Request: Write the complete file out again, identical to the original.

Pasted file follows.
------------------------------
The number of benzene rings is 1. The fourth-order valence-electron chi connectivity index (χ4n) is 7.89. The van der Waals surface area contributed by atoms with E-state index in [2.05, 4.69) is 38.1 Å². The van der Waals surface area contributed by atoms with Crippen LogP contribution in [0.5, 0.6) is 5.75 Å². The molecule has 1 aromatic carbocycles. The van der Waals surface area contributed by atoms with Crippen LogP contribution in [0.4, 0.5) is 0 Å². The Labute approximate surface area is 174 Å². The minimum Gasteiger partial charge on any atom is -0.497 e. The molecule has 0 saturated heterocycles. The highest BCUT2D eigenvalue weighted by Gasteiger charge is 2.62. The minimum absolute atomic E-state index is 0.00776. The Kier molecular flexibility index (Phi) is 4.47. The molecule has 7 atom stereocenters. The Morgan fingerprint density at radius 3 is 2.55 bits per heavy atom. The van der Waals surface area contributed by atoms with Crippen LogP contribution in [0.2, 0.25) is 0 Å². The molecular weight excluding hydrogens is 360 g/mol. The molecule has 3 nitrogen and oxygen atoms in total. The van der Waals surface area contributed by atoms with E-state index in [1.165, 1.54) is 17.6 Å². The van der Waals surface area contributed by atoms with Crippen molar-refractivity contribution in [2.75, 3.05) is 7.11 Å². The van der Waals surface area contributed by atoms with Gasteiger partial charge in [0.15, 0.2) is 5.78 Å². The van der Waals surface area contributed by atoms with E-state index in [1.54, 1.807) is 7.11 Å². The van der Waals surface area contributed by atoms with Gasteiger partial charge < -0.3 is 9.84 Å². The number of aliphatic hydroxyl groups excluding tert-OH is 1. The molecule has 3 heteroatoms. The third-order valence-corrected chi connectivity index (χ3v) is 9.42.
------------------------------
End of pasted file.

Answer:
The number of benzene rings is 1. The fourth-order valence-electron chi connectivity index (χ4n) is 7.89. The van der Waals surface area contributed by atoms with E-state index in [2.05, 4.69) is 38.1 Å². The van der Waals surface area contributed by atoms with Crippen LogP contribution in [0.5, 0.6) is 5.75 Å². The molecule has 1 aromatic carbocycles. The van der Waals surface area contributed by atoms with Crippen LogP contribution in [0.4, 0.5) is 0 Å². The Labute approximate surface area is 174 Å². The minimum Gasteiger partial charge on any atom is -0.497 e. The molecule has 0 saturated heterocycles. The highest BCUT2D eigenvalue weighted by Gasteiger charge is 2.62. The minimum absolute atomic E-state index is 0.00776. The Kier molecular flexibility index (Phi) is 4.47. The molecule has 7 atom stereocenters. The Morgan fingerprint density at radius 3 is 2.55 bits per heavy atom. The van der Waals surface area contributed by atoms with Crippen LogP contribution in [0.2, 0.25) is 0 Å². The molecular weight excluding hydrogens is 360 g/mol. The molecule has 3 nitrogen and oxygen atoms in total. The van der Waals surface area contributed by atoms with E-state index in [1.165, 1.54) is 17.6 Å². The van der Waals surface area contributed by atoms with Crippen molar-refractivity contribution in [2.75, 3.05) is 7.11 Å². The van der Waals surface area contributed by atoms with Gasteiger partial charge in [0.15, 0.2) is 5.78 Å². The van der Waals surface area contributed by atoms with E-state index in [1.54, 1.807) is 7.11 Å². The van der Waals surface area contributed by atoms with Gasteiger partial charge < -0.3 is 9.84 Å². The number of aliphatic hydroxyl groups excluding tert-OH is 1. The molecule has 3 heteroatoms. The third-order valence-corrected chi connectivity index (χ3v) is 9.42.